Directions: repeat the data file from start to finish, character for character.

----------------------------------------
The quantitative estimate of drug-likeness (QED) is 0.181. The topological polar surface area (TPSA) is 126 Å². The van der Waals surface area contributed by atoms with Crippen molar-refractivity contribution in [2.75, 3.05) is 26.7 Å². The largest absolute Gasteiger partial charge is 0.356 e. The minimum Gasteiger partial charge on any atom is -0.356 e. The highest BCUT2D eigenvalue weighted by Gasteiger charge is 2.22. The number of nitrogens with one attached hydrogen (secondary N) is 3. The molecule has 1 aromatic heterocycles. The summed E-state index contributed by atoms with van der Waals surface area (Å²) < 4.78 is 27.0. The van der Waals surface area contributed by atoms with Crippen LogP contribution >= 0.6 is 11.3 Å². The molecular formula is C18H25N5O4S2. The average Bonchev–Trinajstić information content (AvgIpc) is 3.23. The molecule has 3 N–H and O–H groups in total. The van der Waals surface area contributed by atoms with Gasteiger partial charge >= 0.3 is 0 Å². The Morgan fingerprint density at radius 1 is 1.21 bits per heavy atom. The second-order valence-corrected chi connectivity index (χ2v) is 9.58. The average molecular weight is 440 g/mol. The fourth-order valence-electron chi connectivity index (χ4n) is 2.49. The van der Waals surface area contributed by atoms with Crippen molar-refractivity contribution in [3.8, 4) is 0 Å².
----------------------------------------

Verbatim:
The quantitative estimate of drug-likeness (QED) is 0.181. The topological polar surface area (TPSA) is 126 Å². The van der Waals surface area contributed by atoms with Crippen molar-refractivity contribution in [2.75, 3.05) is 26.7 Å². The largest absolute Gasteiger partial charge is 0.356 e. The minimum Gasteiger partial charge on any atom is -0.356 e. The highest BCUT2D eigenvalue weighted by Gasteiger charge is 2.22. The number of nitrogens with one attached hydrogen (secondary N) is 3. The molecule has 1 aromatic heterocycles. The summed E-state index contributed by atoms with van der Waals surface area (Å²) < 4.78 is 27.0. The van der Waals surface area contributed by atoms with Crippen LogP contribution >= 0.6 is 11.3 Å². The molecular formula is C18H25N5O4S2. The average Bonchev–Trinajstić information content (AvgIpc) is 3.23. The molecule has 3 N–H and O–H groups in total. The van der Waals surface area contributed by atoms with Gasteiger partial charge >= 0.3 is 0 Å². The Morgan fingerprint density at radius 1 is 1.21 bits per heavy atom. The second-order valence-corrected chi connectivity index (χ2v) is 9.58. The average molecular weight is 440 g/mol. The fourth-order valence-electron chi connectivity index (χ4n) is 2.49. The van der Waals surface area contributed by atoms with Crippen molar-refractivity contribution in [3.8, 4) is 0 Å².